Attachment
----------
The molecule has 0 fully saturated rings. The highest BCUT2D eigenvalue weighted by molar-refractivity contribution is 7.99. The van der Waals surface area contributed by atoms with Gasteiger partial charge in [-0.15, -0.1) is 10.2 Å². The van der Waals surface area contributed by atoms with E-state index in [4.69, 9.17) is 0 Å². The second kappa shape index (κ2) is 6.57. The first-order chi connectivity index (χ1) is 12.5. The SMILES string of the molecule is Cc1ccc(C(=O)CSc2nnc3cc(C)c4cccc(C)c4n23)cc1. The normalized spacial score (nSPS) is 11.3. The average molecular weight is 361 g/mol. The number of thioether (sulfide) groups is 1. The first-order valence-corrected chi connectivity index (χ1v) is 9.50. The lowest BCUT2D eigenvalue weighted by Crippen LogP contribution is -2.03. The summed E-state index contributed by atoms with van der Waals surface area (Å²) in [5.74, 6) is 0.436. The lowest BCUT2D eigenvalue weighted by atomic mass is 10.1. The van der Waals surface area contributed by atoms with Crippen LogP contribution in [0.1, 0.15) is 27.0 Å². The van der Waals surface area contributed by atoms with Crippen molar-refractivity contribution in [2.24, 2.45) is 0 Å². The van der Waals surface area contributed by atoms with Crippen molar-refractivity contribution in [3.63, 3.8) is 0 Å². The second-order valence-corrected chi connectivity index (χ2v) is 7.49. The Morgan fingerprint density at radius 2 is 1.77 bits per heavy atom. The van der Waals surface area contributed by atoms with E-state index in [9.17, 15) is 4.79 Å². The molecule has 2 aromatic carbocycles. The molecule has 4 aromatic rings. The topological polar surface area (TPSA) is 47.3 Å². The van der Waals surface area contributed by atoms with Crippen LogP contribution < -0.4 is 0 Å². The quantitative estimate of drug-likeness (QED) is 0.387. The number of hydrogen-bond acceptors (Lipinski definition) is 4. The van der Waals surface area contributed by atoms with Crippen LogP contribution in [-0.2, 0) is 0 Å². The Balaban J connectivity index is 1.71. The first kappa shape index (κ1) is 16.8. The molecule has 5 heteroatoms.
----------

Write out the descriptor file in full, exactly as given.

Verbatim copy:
The molecule has 0 fully saturated rings. The highest BCUT2D eigenvalue weighted by molar-refractivity contribution is 7.99. The van der Waals surface area contributed by atoms with Gasteiger partial charge in [-0.15, -0.1) is 10.2 Å². The van der Waals surface area contributed by atoms with E-state index in [4.69, 9.17) is 0 Å². The second kappa shape index (κ2) is 6.57. The first-order chi connectivity index (χ1) is 12.5. The SMILES string of the molecule is Cc1ccc(C(=O)CSc2nnc3cc(C)c4cccc(C)c4n23)cc1. The normalized spacial score (nSPS) is 11.3. The average molecular weight is 361 g/mol. The number of thioether (sulfide) groups is 1. The first-order valence-corrected chi connectivity index (χ1v) is 9.50. The lowest BCUT2D eigenvalue weighted by Crippen LogP contribution is -2.03. The summed E-state index contributed by atoms with van der Waals surface area (Å²) in [5.74, 6) is 0.436. The lowest BCUT2D eigenvalue weighted by atomic mass is 10.1. The van der Waals surface area contributed by atoms with Crippen LogP contribution in [0.1, 0.15) is 27.0 Å². The van der Waals surface area contributed by atoms with Crippen molar-refractivity contribution in [2.24, 2.45) is 0 Å². The van der Waals surface area contributed by atoms with Crippen molar-refractivity contribution in [3.63, 3.8) is 0 Å². The second-order valence-corrected chi connectivity index (χ2v) is 7.49. The Morgan fingerprint density at radius 2 is 1.77 bits per heavy atom. The van der Waals surface area contributed by atoms with E-state index in [9.17, 15) is 4.79 Å². The molecule has 2 aromatic carbocycles. The molecule has 4 aromatic rings. The topological polar surface area (TPSA) is 47.3 Å². The van der Waals surface area contributed by atoms with Crippen LogP contribution < -0.4 is 0 Å². The quantitative estimate of drug-likeness (QED) is 0.387. The number of hydrogen-bond acceptors (Lipinski definition) is 4. The van der Waals surface area contributed by atoms with Crippen LogP contribution in [-0.2, 0) is 0 Å². The Balaban J connectivity index is 1.71. The first kappa shape index (κ1) is 16.8. The molecule has 5 heteroatoms.